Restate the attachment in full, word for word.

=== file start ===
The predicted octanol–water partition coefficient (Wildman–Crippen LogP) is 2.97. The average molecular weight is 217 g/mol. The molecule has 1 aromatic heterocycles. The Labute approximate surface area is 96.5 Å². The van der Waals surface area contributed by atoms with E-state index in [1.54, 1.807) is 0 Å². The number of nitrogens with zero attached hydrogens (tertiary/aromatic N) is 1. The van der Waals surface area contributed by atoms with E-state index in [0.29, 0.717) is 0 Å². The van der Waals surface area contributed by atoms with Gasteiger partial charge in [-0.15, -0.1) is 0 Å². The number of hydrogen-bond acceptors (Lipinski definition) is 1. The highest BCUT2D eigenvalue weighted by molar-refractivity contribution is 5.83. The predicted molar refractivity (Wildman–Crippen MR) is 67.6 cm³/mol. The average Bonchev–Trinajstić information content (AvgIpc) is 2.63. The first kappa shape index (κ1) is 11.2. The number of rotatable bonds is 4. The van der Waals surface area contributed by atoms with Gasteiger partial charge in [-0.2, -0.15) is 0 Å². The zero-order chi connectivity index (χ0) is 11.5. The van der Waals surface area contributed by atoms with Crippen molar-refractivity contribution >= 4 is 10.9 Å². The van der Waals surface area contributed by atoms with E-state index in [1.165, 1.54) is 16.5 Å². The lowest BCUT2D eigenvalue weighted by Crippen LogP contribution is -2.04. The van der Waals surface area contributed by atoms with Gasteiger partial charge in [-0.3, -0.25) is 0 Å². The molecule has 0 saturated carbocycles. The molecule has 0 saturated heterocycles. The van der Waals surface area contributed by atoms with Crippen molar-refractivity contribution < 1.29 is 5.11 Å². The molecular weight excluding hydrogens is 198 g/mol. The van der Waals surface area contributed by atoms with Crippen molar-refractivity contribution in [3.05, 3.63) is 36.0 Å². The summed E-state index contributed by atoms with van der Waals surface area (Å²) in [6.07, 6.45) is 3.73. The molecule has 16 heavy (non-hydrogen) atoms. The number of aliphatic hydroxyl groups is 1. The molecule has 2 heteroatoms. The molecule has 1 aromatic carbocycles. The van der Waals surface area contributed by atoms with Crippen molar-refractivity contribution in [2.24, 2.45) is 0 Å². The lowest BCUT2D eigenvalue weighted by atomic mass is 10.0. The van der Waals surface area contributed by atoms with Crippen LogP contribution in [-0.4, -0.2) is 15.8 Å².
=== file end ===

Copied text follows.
The predicted octanol–water partition coefficient (Wildman–Crippen LogP) is 2.97. The average molecular weight is 217 g/mol. The molecule has 1 aromatic heterocycles. The Labute approximate surface area is 96.5 Å². The van der Waals surface area contributed by atoms with E-state index in [1.54, 1.807) is 0 Å². The number of nitrogens with zero attached hydrogens (tertiary/aromatic N) is 1. The van der Waals surface area contributed by atoms with E-state index in [0.29, 0.717) is 0 Å². The van der Waals surface area contributed by atoms with Gasteiger partial charge in [-0.15, -0.1) is 0 Å². The number of hydrogen-bond acceptors (Lipinski definition) is 1. The highest BCUT2D eigenvalue weighted by molar-refractivity contribution is 5.83. The predicted molar refractivity (Wildman–Crippen MR) is 67.6 cm³/mol. The average Bonchev–Trinajstić information content (AvgIpc) is 2.63. The first kappa shape index (κ1) is 11.2. The number of rotatable bonds is 4. The van der Waals surface area contributed by atoms with Gasteiger partial charge in [-0.2, -0.15) is 0 Å². The zero-order chi connectivity index (χ0) is 11.5. The van der Waals surface area contributed by atoms with Crippen molar-refractivity contribution >= 4 is 10.9 Å². The van der Waals surface area contributed by atoms with E-state index in [1.165, 1.54) is 16.5 Å². The lowest BCUT2D eigenvalue weighted by Crippen LogP contribution is -2.04. The van der Waals surface area contributed by atoms with Gasteiger partial charge in [-0.3, -0.25) is 0 Å². The molecule has 0 saturated carbocycles. The molecule has 0 saturated heterocycles. The van der Waals surface area contributed by atoms with Crippen molar-refractivity contribution < 1.29 is 5.11 Å². The molecular weight excluding hydrogens is 198 g/mol. The van der Waals surface area contributed by atoms with Crippen molar-refractivity contribution in [3.05, 3.63) is 36.0 Å². The summed E-state index contributed by atoms with van der Waals surface area (Å²) in [6.07, 6.45) is 3.73. The molecule has 16 heavy (non-hydrogen) atoms. The number of aliphatic hydroxyl groups is 1. The molecule has 2 heteroatoms. The molecule has 1 aromatic carbocycles. The van der Waals surface area contributed by atoms with Crippen molar-refractivity contribution in [2.24, 2.45) is 0 Å². The lowest BCUT2D eigenvalue weighted by atomic mass is 10.0. The van der Waals surface area contributed by atoms with Crippen LogP contribution in [-0.4, -0.2) is 15.8 Å².